The Real Story Behind Storyville [Updated]
February 24, 2016
It’s no secret that Seattle has a love affair with coffee. With 2.5 coffee shops for every 1,000 citizens, Seattle has the greatest concentration of coffee houses in the country. This warm, intoxicating happiness elixir is our greatest weapon against Seattle’s gray skies and infamous wet weather.
In a city with over 1,200 coffee shops and counting, it takes some serious chops to jump into the ring. One of the city’s up-and-coming coffee purveyors, Storyville Coffee Company, opened its doors in October 2013. Eager to learn more about the challenges they faced and how they distinguish themselves, we interviewed Storyville’s Co-President Jamie Munson and their head baker, Anna Joe Pedersen, to get the story behind Storyville.
Critical to the success of any retail business is location, location, location! As America’s largest fresh pantry, it comes to no surprise that Pike Place Market would make for a natural choice for their flagship store. It’s the beating heart of our city’s culinary scene. Steeped (or brewed) in coffee history and community, the Pike Place Market can be very intimidating for any new business hoping to stand out, let alone another coffee shop. To put it simply, they were the “new kid on the block.”
The Pike Place Market birthed the nation’s coffee culture with the opening of the first Starbucks store in 1971, followed by the first Seattle’s Best Coffee store in 1984. In addition to these coffee giants, Pike Place Market today is also home to four smaller coffee shops (not including other businesses that serve coffee), all housed within a three block radius. In the shadow of such stiff competition, Storyville had to deliver beyond the basics of product excellence, great atmosphere, and outstanding customer service.
Pike Place Market’s first coffee store: Filipino Coffee Co, circa 1909
“The goal has always been to create and build the ultimate coffee shop experience, to truly red-line on excellence, and set our standards high.” says Co-President, Jamie Munson. Not happy with just par for the course, Storyville is out to prove that they can play with the big boys. Storyville has focused on fostering partnerships with other local businesses as well. This includes donating all unsold baked goods to the Pike Place Market Food Bank, sourcing produce from Frank’s Produce, cheese from Beecher’s Handmade Cheese and partnering with Savor Seattle. Munson says, “We want to be good neighbors and uphold the tradition of delivering fresh food and fresh taste, while also living up to the standard of Pike Place Market. Meeting these standards is not only a tradition of Pike Place Market, but also of Seattle.”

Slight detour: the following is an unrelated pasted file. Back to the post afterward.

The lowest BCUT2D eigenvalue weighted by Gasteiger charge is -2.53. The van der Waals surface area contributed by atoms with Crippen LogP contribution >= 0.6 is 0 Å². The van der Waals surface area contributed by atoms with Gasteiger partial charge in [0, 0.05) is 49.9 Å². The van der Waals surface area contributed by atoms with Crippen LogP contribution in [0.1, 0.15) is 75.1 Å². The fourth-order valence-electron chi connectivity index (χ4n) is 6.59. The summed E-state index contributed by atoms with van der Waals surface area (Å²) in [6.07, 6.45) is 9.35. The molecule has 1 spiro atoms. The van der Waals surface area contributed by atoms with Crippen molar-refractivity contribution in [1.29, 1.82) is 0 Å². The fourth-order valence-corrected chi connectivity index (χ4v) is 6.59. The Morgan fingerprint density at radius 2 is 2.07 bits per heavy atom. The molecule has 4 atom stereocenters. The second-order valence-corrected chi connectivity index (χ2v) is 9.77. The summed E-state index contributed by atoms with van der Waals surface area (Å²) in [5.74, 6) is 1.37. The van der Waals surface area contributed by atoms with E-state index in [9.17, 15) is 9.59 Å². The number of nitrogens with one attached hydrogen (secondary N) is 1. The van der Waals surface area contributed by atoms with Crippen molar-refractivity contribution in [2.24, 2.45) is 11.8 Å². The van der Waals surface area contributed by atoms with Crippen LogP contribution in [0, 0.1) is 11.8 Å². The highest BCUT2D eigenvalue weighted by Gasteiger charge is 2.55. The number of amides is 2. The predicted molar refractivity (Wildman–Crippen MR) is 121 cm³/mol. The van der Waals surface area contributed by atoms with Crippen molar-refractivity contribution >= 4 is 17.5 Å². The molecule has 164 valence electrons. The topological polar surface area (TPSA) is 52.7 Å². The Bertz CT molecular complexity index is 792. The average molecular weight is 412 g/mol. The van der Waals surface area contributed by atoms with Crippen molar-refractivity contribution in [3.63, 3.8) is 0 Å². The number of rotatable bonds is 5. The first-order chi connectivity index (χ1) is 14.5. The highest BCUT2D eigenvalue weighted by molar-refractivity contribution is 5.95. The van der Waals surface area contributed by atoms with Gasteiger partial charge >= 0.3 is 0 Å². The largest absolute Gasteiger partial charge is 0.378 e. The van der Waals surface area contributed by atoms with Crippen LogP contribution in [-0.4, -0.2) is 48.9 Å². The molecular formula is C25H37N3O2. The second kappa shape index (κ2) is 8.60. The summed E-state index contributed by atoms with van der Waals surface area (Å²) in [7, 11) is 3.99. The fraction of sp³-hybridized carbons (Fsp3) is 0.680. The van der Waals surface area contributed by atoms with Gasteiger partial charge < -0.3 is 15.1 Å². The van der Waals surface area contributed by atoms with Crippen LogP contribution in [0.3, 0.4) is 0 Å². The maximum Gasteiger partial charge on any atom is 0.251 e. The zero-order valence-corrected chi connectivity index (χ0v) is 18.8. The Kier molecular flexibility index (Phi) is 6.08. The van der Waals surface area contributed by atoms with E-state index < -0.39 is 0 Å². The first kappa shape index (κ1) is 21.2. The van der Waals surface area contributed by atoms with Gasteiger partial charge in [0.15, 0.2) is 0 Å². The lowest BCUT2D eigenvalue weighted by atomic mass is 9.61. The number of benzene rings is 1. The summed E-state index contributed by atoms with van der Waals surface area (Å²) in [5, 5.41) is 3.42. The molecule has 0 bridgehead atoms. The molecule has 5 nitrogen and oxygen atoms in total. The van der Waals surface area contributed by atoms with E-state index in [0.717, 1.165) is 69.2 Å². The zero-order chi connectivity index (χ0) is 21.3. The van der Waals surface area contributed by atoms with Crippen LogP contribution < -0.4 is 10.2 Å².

In addition to Storyville’s commitment to supporting local vendors, one of the most unique ways this ambitious new coffee company is distinguishing themselves is via their baking program. Their core belief is that good coffee should come with good food. We asked their head baker, Anna Joe Pedersen specifically about what inspires her and where her passion is grounded. She said, “It’s really all about connecting with the traditions of baking. Using the same ingredients that generations have used in the past, is like paying the ultimate homage to a human tradition, and reconnecting us with what fresh, delicious baked goods should taste like.”
You won’t find Pedersen cutting corners in her kitchen. In fact, Storyville is one of the few places in Seattle that is making their own laminated puff pastry! It’s a task that most cafes don’t burden themselves with because it’s time consuming and difficult to execute well. But when done right, the payoff is a flaky, golden pillow of deliciousness. “I have a love of butter!” joked Pedersen.
Storyville opened their second shop in the Queen Anne neighborhood of Seattle. And their third shop at Madison St. and 1st Ave. in downtown Seattle.
To learn more, visit:www.storyville.com. Or stop into one of their delicious cafes.